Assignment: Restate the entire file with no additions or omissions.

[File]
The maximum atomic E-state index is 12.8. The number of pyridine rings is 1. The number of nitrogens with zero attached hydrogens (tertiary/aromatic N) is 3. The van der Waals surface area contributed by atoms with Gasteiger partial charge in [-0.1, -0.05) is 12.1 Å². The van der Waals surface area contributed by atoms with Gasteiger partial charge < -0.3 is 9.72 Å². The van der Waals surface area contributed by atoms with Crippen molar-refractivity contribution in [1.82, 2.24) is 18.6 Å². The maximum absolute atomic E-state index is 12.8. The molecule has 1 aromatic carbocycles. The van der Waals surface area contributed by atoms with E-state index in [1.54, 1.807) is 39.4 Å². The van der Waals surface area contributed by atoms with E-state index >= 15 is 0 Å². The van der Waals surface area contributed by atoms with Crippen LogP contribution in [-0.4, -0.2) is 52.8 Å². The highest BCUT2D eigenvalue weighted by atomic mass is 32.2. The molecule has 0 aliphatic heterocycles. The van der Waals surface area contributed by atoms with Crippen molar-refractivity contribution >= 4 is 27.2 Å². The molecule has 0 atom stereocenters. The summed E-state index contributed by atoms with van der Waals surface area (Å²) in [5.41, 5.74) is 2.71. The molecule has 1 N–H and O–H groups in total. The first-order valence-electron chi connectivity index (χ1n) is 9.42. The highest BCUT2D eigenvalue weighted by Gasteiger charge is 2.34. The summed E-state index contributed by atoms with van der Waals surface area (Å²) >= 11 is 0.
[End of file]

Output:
The maximum atomic E-state index is 12.8. The number of pyridine rings is 1. The number of nitrogens with zero attached hydrogens (tertiary/aromatic N) is 3. The van der Waals surface area contributed by atoms with Gasteiger partial charge in [-0.1, -0.05) is 12.1 Å². The van der Waals surface area contributed by atoms with Gasteiger partial charge < -0.3 is 9.72 Å². The van der Waals surface area contributed by atoms with Crippen molar-refractivity contribution in [1.82, 2.24) is 18.6 Å². The maximum absolute atomic E-state index is 12.8. The molecule has 1 aromatic carbocycles. The van der Waals surface area contributed by atoms with E-state index in [1.54, 1.807) is 39.4 Å². The van der Waals surface area contributed by atoms with E-state index >= 15 is 0 Å². The van der Waals surface area contributed by atoms with Crippen LogP contribution in [-0.4, -0.2) is 52.8 Å². The highest BCUT2D eigenvalue weighted by atomic mass is 32.2. The molecule has 0 aliphatic heterocycles. The van der Waals surface area contributed by atoms with Crippen molar-refractivity contribution >= 4 is 27.2 Å². The molecule has 0 atom stereocenters. The summed E-state index contributed by atoms with van der Waals surface area (Å²) in [5.41, 5.74) is 2.71. The molecule has 1 N–H and O–H groups in total. The first-order valence-electron chi connectivity index (χ1n) is 9.42. The highest BCUT2D eigenvalue weighted by Gasteiger charge is 2.34. The summed E-state index contributed by atoms with van der Waals surface area (Å²) >= 11 is 0.